Backstory of the Kings 21: Jotham and Ahaz

Posted by Worldview Warriors On Friday, February 9, 2024 0 comments

by Charlie Wolcott

The Bible races through Uzziah’s 52-year reign in Judah then comes to Jotham and basically skips over that one, too. There is very little coverage of Jotham’s 16-year reign other than he walked with the Lord but did not tear down the high places. His reign overlapped with Uzziah due to Uzziah’s leprosy, but nothing else is said worthy of attention. Jotham’s son Ahaz got a lot more attention, not just in Kings or Chronicles but also in Isaiah. A large portion of the early chapters of Isaiah consists of Isaiah preaching to Ahaz. The rules of Jotham and Ahaz are covered in 2 Chronicles 27-28.

Jotham was 25 years old when he became king and ruled for 16 years. Ahaz was 20 years old when he became king and ruled for 16 years. Jotham was born 27 years into Uzziah’s reign. Ahaz was born when Jotham was 21, four years before Uzziah died. But here is where it gets interesting. Hezekiah was 25 when he became king, and Ahaz was 36 when he died. What does that say? It means Ahaz fathered Hezekiah when he was 11 years old. That’s not biologically impossible, however, it does give a hint at what was going on spiritually during Ahaz’s youth.

During Uzziah’s and Jotham’s reigns, it is noted that while they walked with the Lord, the people did not. Hezekiah showcased this in greater detail. He walked with the Lord, and he tore down the high places, but the people sought out their idols one way or the other. One such idol that Hezekiah would destroy was the bronze serpent that Moses had made. It was being worshiped during Jotham’s and Ahaz’s reigns and very likely long before that too.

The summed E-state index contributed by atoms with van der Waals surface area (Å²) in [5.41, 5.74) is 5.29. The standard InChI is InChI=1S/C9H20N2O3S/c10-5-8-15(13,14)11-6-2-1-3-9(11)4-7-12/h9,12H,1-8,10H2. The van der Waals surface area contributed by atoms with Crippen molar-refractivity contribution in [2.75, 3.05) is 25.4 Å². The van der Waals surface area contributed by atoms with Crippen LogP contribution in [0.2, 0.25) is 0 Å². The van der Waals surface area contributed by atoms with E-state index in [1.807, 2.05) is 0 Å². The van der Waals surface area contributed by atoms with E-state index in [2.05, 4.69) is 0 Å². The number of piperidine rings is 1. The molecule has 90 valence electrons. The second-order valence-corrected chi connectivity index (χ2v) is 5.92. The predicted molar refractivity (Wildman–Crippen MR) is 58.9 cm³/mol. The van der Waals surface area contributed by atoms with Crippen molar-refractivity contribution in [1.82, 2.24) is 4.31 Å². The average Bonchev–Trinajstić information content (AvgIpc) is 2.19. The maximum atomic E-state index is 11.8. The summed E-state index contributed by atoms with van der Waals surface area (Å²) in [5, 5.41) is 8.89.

Jotham was moral, was religiously right before God, and did not bow before the idols, but he did nothing to stop his people from doing so. Ahaz went full-blown into idolatry. He didn’t merely worship the Baals and Asherah; he even sacrificed his children on the altar to Molech. Hezekiah was spared this fate because he was already 9 years old when Ahaz became king and was too old for such a sacrifice. The Molech worship required an infant, a newborn. Jotham was the fourth king in a row that did nothing about the idol worship going on in Judah, even though they did not worship them personally. When Ahaz became king, he went full out. Again, he fathered Hezekiah when he was 11 years old, which means he did the deed when he was 10. I get it was a different culture then, but it was the girls who tended to get married younger while the men often weren’t married until their 30s when they were old enough and mature enough to lead a home. We don’t know what was going on there other than idol worshiped was tolerated. Nearly all the idol worship going on involved sexual activity, and kids were not exempt. It was much more than just burning incense or a candle and offering food before a man-made statue. Whether Ahaz engaged in sexual activity as a ten-year-old in the practice of idol worship, or whether he witnessed something and was acting it out, or even if Jotham was involved or knew about it or what, it would not surprise me if this activity led to his choices as an adult to go full out in sin against God.